With Alex Van Helsing: Voice of the Undead coming out on July 26, I'm counting down 60 cool (often vampire) things. Today:
SHOCK VALUE by Jason Zinoman
Shock Value is a deeply researched and thoughtfully told analysis of New Horror, the modern-set, often more unsettling horror movies that came around in the 70s and continue more or less to today.
I had some real doubts about reading this outstanding book from Penguin Press. I'm a fan of horror of the gothic era-- Peter Cushing and Vincent Price, Hammer and Corman. For me the end of the Gothics signaled by the thunderclap of The Exorcist is a sort of sad time, although I appreciate the modern scares of the New Horror era. I mean, The Exorcist is a masterpiece, and I'm a huge fan of a few modern horrors such as The Changeling.
I'd read a series of essays by Jason Zinoman in Slate where he staked out several positions I loved (such as "the less explained about horror, the better") and at least one position I wasn't on board with, that horror has a purpose, and the purpose is to unsettle the audience. That means constantly upping the stakes, because the audience can't remain unsettled long-- so that whereas audiences in the 70s were disturbed by Regan spitting up pea soup, by the 2000s we really need to see someone's eye gouged out with a blowtorch. I'm not really there because I kind of think there's room for both the unsettling and the curiously settling kinds of horror. I'm not convinced that one is superior to the other.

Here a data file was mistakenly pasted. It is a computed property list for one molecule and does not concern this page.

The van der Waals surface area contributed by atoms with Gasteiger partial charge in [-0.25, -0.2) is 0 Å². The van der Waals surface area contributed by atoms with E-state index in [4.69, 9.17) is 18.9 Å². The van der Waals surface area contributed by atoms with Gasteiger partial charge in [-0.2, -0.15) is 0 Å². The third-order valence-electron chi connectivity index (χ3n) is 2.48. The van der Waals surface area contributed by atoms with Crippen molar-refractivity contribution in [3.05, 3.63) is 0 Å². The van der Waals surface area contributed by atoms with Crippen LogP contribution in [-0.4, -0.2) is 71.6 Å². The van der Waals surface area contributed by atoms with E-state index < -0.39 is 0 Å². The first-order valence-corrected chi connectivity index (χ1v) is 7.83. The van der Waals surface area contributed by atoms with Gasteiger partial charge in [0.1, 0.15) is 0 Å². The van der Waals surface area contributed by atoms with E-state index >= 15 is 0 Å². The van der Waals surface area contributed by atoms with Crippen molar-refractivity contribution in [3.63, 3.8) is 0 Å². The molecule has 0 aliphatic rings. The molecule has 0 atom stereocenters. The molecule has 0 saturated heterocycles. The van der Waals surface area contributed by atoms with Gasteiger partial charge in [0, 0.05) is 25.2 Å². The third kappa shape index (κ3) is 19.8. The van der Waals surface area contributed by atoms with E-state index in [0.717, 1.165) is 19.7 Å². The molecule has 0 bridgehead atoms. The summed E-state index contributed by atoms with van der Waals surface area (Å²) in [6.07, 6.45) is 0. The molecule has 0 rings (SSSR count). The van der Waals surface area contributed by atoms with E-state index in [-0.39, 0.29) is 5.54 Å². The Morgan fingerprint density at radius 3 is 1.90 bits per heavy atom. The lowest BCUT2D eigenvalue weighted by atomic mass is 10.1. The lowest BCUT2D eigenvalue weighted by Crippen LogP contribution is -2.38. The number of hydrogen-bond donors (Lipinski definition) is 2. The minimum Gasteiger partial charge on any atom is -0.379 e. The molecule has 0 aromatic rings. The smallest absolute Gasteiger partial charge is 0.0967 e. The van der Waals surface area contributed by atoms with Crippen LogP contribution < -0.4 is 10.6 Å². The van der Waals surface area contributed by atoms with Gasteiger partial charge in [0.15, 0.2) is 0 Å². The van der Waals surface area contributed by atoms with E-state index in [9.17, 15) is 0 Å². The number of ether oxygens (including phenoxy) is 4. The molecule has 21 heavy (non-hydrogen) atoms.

The book makes no such claim-- Zinoman painstakingly traces the rebellious roots of Wes Craven, Dan O'Bannon, William Friedkin, Peter Blatty, and more as they launch modern classics like Last House on the Left, Alien, and The Exorcist. And it all begins with a look at Vincent Price, hamming it up on the Mike Douglas show, musing about what is horror.
Great stuff. I really admire this book and recommend it.